State, federal rules on vaping needed
Given the uncertain dangers surrounding the use of e-cigarettes, it was not surprising that Brookhaven aldermen voted to put a temporary stop on new “vape” stores.
The board passed a moratorium that began Tuesday at midnight to prevent any more shops to open that sell or promote the use of vaping products and services.
“Over the past few weeks, based upon investigation, concern has elevated due to a number of deaths attributed to the use of vaping,” city attorney Joe Fernald wrote in the moratorium. “Said deaths have initiated investigation by federal and state agencies concerning vaping, and substances employed in vaping. Further, based upon information, the practice of vaping is unregulated.”
The 180-day moratorium “on the establishment of an institution, business or shop that sells vaping substance, vaping paraphernalia or allows consumption of vaping substance in their establishment as part of their sales” can be extended for 90 days with a majority vote by the board.
Mississippi reported its first vaping-related death last month, in addition to four cases of lung injury related to vaping. Nationwide, as many as 1,000 cases have been reported.
Alderwoman-at-Large Karen Sullivan suggested the moratorium at the Sept. 17 meeting of the board and made the motion to approve it Tuesday night.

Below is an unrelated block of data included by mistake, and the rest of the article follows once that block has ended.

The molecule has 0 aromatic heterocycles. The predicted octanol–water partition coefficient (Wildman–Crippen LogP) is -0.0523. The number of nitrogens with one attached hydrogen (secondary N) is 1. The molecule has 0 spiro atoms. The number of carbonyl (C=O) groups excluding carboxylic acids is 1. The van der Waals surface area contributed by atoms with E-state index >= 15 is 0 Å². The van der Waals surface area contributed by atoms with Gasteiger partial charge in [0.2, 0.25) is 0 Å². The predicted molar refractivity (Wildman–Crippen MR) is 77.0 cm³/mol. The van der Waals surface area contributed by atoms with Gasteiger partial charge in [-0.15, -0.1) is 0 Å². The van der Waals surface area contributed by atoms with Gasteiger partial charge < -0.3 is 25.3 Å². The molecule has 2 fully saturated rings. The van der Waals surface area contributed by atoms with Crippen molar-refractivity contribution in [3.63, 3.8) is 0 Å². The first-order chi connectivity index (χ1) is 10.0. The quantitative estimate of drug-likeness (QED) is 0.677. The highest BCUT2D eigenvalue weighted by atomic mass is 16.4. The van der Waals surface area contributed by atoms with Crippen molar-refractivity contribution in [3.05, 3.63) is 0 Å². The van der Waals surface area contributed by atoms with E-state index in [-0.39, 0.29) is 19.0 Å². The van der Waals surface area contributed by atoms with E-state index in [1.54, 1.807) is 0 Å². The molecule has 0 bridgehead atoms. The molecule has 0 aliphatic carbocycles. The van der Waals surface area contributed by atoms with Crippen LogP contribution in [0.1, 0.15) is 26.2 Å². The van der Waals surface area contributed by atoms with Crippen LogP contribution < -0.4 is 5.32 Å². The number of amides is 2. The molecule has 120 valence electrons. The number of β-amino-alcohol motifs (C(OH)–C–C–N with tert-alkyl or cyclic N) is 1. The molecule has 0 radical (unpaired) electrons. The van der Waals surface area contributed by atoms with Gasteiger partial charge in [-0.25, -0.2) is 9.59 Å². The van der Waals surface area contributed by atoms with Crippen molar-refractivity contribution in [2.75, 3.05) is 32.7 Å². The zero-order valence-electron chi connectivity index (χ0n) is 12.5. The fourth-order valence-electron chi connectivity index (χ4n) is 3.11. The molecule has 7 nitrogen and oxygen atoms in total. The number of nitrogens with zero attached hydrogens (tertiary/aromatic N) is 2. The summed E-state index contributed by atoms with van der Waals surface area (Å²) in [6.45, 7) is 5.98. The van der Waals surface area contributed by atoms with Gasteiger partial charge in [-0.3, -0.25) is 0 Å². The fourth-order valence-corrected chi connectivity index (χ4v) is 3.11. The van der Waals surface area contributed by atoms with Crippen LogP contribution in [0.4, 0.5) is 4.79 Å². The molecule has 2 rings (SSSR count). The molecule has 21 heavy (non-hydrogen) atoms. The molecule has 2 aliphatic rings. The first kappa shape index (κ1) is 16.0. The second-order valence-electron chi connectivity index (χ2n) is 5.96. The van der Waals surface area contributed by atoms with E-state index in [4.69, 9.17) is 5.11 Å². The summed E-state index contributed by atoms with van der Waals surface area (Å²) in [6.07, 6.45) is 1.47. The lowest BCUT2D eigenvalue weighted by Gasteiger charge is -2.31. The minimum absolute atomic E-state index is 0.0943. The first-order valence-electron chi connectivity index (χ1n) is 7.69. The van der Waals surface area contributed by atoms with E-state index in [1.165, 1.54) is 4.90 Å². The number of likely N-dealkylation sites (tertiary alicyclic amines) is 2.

“I think it’s our job to look out for the safety, health and welfare of our citizens,” Sullivan said.
The board is not wrong to put a hold on vape stores until state and federal health agencies review what appears to be a growing health concern. But picking and choosing which businesses can operate is a tricky balancing act for governments.
Board members must consider the safety and welfare of residents — and also consider the freedoms that entrepreneurs should enjoy.
If the issue is only health and safety, one could easily argue that stores that sell traditional cigarettes should attract the city’s regulatory attention. The science is clear on the dangers of cigarettes.
If the issue is also that vaping devices are largely unregulated, then a moratorium makes good sense.
Hopefully, state and federal officials will issue clear guidelines in the coming weeks. Doing so will make decisions made by Brookhaven’s leaders — and those nationwide — much simpler.